Seroprevalence of select bloodborne pathogens and associated risk behaviors among injection drug users in the Paso del Norte region of the United States – Mexico border
© Baumbach et al; licensee BioMed Central Ltd. 2008
Received: 13 March 2008
Accepted: 16 November 2008
Published: 16 November 2008
The region situated where the borders of Mexico, Texas and New Mexico meet is known as 'Paso del Norte'. The Paso del Norte Collaborative was formed to study the seroprevalence of select pathogens and associated risk behaviors among injection drug users (IDUs) in the region.
Respondent-driven sampling (RDS) was used: 459 IDU participants included 204 from Mexico; 155 from Texas; and 100 from New Mexico. Each of the three sites used a standardized questionnaire that was verbally administered and testing was performed for select bloodborne infections.
Participants were mostly male (87.4%) and Hispanic/Latino (84.7%) whose median age was 38. In Mexico, Texas and New Mexico, respectively: hepatitis B virus (HBV) was seen in 88.3%, 48.6% and 59.6% of participants; hepatitis C virus (HCV) in 98.7%, 76.4% and 80.0%; human immunodeficiency virus (HIV) in 2.1%, 10.0% and 1.0%; and syphilis in 4.0%, 9.9% and 3.0%. Heroin was the drug injected most often. More IDUs in New Mexico were aware of and used needle exchange programs compared with Texas and Mexico.
There was mixed success using RDS: it was more successfully applied after establishing good working relationships with IDU populations. Study findings included similarities and distinctions between the three sites that will be used to inform prevention interventions.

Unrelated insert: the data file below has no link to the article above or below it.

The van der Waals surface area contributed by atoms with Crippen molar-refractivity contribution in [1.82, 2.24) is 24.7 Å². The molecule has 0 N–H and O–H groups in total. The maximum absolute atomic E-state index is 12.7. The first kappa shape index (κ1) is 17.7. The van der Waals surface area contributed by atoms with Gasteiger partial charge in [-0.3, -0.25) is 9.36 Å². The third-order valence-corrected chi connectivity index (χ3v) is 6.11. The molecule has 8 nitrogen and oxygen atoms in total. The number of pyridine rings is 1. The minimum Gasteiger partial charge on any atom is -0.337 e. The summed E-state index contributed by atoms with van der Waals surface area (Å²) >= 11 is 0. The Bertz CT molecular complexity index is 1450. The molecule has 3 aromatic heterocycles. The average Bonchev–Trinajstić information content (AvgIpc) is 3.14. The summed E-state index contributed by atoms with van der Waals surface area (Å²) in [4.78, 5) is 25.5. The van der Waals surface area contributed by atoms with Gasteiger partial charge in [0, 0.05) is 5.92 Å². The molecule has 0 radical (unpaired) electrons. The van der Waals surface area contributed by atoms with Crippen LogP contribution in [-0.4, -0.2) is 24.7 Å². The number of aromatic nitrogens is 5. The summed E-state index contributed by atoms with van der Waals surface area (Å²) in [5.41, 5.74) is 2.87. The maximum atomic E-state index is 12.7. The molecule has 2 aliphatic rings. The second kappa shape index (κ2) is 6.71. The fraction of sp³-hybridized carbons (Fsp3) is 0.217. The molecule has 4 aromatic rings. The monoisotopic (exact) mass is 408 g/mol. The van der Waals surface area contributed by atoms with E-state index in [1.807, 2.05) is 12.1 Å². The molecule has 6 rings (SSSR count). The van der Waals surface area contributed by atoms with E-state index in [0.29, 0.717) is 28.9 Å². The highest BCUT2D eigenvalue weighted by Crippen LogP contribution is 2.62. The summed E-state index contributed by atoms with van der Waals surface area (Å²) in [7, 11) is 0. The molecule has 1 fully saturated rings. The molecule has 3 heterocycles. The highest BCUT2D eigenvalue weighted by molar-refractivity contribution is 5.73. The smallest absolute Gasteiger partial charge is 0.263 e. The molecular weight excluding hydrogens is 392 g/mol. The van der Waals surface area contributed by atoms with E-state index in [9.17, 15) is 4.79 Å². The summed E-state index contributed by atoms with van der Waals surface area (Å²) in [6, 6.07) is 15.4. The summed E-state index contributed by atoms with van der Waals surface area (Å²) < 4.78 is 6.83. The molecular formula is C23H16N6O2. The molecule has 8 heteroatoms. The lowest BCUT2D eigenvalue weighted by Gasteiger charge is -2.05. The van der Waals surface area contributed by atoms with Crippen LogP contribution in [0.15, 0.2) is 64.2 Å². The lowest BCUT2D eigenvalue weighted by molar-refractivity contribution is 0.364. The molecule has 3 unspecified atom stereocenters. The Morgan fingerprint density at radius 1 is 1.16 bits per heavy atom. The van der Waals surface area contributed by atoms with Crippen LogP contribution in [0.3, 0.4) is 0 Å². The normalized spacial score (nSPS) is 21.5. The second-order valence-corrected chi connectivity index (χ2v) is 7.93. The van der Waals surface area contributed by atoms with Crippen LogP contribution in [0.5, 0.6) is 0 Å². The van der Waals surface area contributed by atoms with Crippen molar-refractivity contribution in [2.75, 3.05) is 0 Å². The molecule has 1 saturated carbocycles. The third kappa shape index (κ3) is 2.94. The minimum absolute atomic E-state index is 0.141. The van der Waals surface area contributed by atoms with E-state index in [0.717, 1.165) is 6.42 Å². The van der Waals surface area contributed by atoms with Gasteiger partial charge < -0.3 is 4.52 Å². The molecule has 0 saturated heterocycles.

Ciudad Juárez had an estimated population of 1.2 million people in 2000 , 60% of which originate from other parts of Mexico. The transient population is estimated at 250,000 persons [2, 3]. After Tijuana in Baja California, Ciudad Juárez is thought to have the largest population of illicit drug users in Mexico, estimated to be twice that of the national average . In 2001, a community-based survey found that there were approximately 6,000 IDUs in Juárez . According to the U.S. Census Bureau, El Paso County in Texas had 679,622 inhabitants in 2000 of which 563,662 lived in the city of El Paso. The Texas Department of State Health Services (DSHS) is an agency of the Texas Health and Human Services System whose mission is to improve health and well-being in Texas: one statewide indicator is that 26% of the 88,452 admissions to DSHS-funded treatment programs in 2007 had a history of IDU . In 2000, according to the U.S. Census Bureau, 174,682 persons lived in Doña Ana County, New Mexico, of whom 74,267 lived in Las Cruces. The estimated IDU population for 2003 was approximately 1,400. This estimate was derived from the National Survey on Drug Use and Health and local indicator data (i.e., rates of drug-related death and infectious disease incidence) (N. Shah; New Mexico Department of Health, written communication; October 2005). There have been relatively few studies of bloodborne infections among IDUs in the Paso del Norte region. However, in 2006, in the jurisdiction of Juárez, El Paso County and Doña Ana County, newly reported rates of human immunodeficiency virus (HIV) among all risk groups were 6.5 (G Barrios Gallegos, State Epidemiologist, Chihuahua, Mexico, written communication, September, 2007), 8.0  and 2.5 per 100,000 (K Rooney, Epidemiologist, New Mexico Department of Health, written communication; September, 2007), respectively. In a series of seroprevalence studies using convenience sampling conducted in Texas, hepatitis C virus (HCV) seroprevalence for IDUs entering drug treatment centers was 84.5%; 15% for IDUs tested from sexually transmitted disease (STD) clinics, and 29.2% for IDUs at HIV testing sites . Data from HIV counseling and testing sites in El Paso revealed that 2.8% of IDUs in those settings were positive for HIV between 2003 and 2006 (J Hitt; Texas DSHS HIV Prevention Program Counseling and Testing Data, written communication; September, 2007). Seroprevalence results obtained during studies of convenience samples of IDUs in New Mexico in 1995 and 1997 revealed high rates of antibody positive for HCV (82.2%) and hepatitis B virus (HBV) (61.1%) and a low rate for HIV (0.5%): 90% of the IDUs reported sharing injection equipment, 52% with friends and 30.9% with their main sex partner . While these studies demonstrated associations between infection with HBV and HCV and certain risk behaviors, methodological limitations of convenience sampling were noted .